What is a stroke, what are the warning signs, and how can I reduce my risk?
Peder Anderson, MD answered:
Stroke is the fourth leading cause of death in the United States and is the most common cause of adult disability. A stroke occurs when either a blood clot blocks an artery in the brain, or an artery in the brain breaks. This interrupts blood flow to a particular area of the brain causing brain cells to die. Abilities controlled by that area of the brain—such as movement, memory, and speech—can be lost. Sometimes this loss is permanent, while in some cases, some or all of the deficit may be recovered.
Stroke symptoms can include sudden numbness or weakness of the face, an arm or a leg—usually occurring on just one side of the body. A person having a stroke may have a sudden, severe headache, seem confused, have trouble speaking or seeing clearly, or have difficulty with balance. Any of these symptoms should warrant urgent medical evaluation, since earlier treatment for a stroke often results in a better prognosis.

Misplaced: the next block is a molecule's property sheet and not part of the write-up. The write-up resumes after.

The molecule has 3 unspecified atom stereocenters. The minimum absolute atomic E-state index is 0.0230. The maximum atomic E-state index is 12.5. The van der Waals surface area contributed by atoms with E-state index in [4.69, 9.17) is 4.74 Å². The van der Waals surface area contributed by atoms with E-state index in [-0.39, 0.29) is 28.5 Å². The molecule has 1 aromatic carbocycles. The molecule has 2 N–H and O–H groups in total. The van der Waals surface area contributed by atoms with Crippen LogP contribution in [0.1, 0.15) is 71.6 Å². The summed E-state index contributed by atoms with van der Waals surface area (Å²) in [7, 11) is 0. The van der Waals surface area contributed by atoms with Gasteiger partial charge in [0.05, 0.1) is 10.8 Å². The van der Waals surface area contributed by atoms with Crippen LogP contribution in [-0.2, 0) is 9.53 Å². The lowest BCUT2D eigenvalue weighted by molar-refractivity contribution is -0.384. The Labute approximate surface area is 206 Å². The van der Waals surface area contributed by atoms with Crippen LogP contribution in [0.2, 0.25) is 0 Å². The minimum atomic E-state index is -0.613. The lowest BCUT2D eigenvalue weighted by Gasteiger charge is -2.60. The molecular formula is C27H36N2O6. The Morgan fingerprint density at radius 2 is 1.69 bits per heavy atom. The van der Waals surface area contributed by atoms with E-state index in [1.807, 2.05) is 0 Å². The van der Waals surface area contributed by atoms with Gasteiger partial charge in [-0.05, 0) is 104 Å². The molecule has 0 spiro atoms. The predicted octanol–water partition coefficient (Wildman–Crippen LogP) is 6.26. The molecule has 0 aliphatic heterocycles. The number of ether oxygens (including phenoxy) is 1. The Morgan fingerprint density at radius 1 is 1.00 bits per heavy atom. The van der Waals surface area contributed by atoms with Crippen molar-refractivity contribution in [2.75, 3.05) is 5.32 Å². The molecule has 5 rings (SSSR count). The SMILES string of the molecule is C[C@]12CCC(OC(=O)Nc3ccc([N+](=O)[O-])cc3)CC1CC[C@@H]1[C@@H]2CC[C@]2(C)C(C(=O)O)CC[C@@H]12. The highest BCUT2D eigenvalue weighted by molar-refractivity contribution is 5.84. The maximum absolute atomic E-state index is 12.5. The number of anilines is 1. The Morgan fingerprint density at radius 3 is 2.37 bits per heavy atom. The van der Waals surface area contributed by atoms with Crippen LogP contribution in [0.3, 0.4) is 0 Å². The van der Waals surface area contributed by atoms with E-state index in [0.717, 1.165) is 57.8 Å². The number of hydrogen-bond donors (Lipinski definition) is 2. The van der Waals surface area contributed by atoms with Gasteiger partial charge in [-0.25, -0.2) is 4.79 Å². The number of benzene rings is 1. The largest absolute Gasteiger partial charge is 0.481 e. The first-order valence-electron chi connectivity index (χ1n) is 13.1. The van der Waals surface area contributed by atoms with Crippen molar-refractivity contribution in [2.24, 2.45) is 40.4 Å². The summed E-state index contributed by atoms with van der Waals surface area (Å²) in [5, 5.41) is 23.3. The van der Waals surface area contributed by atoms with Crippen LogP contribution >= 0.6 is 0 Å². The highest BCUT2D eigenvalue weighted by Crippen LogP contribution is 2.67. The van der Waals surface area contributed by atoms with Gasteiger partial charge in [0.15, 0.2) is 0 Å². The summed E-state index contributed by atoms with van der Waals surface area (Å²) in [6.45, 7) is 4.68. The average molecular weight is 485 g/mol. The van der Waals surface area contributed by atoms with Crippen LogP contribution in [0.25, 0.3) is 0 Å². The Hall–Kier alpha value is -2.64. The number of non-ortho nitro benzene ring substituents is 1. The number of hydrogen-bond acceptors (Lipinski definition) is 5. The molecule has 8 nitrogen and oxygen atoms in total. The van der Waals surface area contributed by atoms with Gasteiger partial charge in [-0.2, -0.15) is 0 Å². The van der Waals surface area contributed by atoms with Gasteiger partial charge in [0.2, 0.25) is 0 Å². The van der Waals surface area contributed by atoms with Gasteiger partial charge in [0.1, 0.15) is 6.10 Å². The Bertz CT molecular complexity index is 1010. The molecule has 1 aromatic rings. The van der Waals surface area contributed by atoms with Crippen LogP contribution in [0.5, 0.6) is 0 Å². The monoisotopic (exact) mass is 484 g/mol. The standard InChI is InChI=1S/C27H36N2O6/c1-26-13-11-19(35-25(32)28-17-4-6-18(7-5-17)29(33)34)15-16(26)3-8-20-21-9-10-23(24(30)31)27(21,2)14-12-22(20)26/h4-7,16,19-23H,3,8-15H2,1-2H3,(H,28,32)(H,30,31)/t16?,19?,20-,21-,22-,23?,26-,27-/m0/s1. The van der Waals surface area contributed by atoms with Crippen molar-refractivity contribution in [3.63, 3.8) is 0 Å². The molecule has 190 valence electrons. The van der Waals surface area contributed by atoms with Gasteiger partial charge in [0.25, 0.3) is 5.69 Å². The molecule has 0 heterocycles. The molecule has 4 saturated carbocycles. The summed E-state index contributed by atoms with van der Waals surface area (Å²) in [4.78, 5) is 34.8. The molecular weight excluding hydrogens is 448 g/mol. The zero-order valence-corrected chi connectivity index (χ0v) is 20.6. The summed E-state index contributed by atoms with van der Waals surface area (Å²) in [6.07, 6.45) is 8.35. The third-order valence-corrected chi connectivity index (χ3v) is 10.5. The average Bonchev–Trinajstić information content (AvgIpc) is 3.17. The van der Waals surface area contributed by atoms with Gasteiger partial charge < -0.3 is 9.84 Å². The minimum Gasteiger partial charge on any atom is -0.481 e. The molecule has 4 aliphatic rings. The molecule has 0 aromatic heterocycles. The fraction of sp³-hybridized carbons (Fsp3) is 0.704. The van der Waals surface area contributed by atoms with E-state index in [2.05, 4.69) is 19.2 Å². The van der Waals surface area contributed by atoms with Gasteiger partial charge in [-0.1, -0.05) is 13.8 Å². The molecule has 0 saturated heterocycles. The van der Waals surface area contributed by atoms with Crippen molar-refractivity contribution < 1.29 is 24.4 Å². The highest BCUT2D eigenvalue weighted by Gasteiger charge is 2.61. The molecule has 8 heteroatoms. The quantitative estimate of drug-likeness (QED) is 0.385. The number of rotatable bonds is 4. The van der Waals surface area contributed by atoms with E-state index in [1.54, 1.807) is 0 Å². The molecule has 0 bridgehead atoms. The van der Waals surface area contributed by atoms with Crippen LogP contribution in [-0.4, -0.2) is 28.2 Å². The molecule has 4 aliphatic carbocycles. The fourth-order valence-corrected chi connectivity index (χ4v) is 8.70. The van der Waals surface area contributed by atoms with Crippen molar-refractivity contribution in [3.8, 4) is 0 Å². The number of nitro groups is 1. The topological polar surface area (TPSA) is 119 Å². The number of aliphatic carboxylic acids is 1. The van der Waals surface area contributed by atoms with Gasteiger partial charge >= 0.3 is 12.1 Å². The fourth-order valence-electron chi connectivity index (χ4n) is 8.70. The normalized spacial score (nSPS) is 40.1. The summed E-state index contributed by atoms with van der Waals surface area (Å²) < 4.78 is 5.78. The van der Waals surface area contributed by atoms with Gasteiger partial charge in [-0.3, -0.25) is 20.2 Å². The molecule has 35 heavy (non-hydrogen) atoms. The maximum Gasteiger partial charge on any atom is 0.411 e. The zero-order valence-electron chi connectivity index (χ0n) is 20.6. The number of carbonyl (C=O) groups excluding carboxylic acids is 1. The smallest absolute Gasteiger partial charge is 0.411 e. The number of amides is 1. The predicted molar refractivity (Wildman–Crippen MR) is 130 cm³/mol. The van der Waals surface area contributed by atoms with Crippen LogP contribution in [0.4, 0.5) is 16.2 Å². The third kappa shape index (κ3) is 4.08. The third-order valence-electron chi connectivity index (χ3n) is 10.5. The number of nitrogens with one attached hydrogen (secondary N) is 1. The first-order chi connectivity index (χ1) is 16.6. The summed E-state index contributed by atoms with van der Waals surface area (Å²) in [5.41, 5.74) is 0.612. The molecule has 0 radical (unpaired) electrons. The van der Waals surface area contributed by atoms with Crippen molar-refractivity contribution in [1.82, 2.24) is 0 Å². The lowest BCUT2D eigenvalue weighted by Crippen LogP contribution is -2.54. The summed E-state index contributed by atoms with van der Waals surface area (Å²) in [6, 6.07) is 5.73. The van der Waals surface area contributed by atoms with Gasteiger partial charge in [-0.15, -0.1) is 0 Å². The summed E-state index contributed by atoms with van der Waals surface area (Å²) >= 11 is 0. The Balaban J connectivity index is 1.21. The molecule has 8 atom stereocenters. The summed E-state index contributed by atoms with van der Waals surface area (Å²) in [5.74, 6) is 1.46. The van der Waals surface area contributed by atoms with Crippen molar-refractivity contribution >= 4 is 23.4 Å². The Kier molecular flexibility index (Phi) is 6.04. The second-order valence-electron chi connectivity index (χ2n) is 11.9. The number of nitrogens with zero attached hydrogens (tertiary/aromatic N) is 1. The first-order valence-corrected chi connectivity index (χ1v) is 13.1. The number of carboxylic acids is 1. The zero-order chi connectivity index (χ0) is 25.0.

Some risk factors for stroke are not changeable, such as age and family history. Other risk factors can be changed. High blood pressure, high cholesterol, diabetes, and cigarette smoking all significantly increase the risk of having a stroke. Physical inactivity and being overweight not only increase the chances of having high blood pressure, high cholesterol, and diabetes, but also they increase the risk of having a stroke in and of themselves. The best strategy to decrease your chances of having a stroke is to stay active, maintain a healthy weight, avoid smoking, and see your doctor annually.